Here's the catch: call me Pollyanna, but I fail to see where the debate is.
The need to prepare high-skilled workers for the high-skill jobs of the future, as Friedman suggests, isn't in dispute: where we differ is simply with regard to our definitions of "highly skilled."

I am one of what I expect to be about a dozen people in the world who gets the daily Google Alert for "Empathy" delivered straight to my inbox. And so I am regularly reminded of the critical role that empathy plays in high-skilled fields, ranging from business to journalism, medicine, and robotics engineering.

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Can a New Campaign Force Candidates to Prioritize Education?

Two-thirds of swing-state voters say improving education should be a top priority, but politicians don’t always give the issue the focus it deserves.


Two-thirds of swing-state voters say improving education should be a top priority, but politicians don’t always give the issue the attention it deserves. Now a new nonpartisan College Board campaign called "Don’t Forget Ed" is aiming to use public support to pressure presidential candidates to pay more attention to public education.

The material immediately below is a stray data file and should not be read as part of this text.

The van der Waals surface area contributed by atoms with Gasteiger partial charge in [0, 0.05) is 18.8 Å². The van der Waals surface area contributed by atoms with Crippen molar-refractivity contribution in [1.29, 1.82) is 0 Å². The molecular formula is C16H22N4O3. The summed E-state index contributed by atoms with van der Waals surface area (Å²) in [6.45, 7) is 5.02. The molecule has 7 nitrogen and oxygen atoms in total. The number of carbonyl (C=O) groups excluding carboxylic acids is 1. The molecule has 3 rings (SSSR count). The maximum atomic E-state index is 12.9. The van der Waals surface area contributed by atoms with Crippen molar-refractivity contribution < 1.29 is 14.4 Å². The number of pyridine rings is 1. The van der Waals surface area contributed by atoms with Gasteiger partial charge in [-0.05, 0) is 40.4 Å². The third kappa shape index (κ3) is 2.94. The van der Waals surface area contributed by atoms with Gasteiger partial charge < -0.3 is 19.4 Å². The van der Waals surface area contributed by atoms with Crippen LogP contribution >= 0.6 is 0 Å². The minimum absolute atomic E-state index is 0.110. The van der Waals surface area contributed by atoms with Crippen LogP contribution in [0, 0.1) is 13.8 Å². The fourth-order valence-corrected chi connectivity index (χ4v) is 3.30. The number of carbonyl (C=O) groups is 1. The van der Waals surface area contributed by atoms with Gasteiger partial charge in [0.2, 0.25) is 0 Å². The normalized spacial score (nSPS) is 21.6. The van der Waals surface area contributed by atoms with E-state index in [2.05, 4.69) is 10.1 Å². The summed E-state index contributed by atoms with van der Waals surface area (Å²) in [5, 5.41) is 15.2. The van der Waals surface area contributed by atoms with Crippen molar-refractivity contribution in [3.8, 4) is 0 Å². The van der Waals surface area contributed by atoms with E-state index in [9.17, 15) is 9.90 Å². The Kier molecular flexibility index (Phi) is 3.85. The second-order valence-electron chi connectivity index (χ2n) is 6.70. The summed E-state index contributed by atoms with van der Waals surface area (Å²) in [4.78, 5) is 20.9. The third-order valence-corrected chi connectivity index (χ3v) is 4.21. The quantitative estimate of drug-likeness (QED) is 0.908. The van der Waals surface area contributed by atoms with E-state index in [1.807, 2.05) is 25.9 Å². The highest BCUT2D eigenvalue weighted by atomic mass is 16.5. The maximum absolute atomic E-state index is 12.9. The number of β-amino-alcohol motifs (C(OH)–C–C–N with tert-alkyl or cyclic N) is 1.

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College Readiness Replacing Test Scores as Measure of High School Effectiveness

Will new get-tough measures for evaluating high school performance really improve schools?

What makes a high school effective? Is it the number of students who graduate? Sky-high test scores? Those are the traditional measures, but the majority of recent high school grads say they don't feel high school prepared them for college or the workforce, and college placement tests slot students into endless remedial classes that don't count toward their degrees. So a new model is emerging, one that aims to evaluate high schools based on how well they prepare students for college.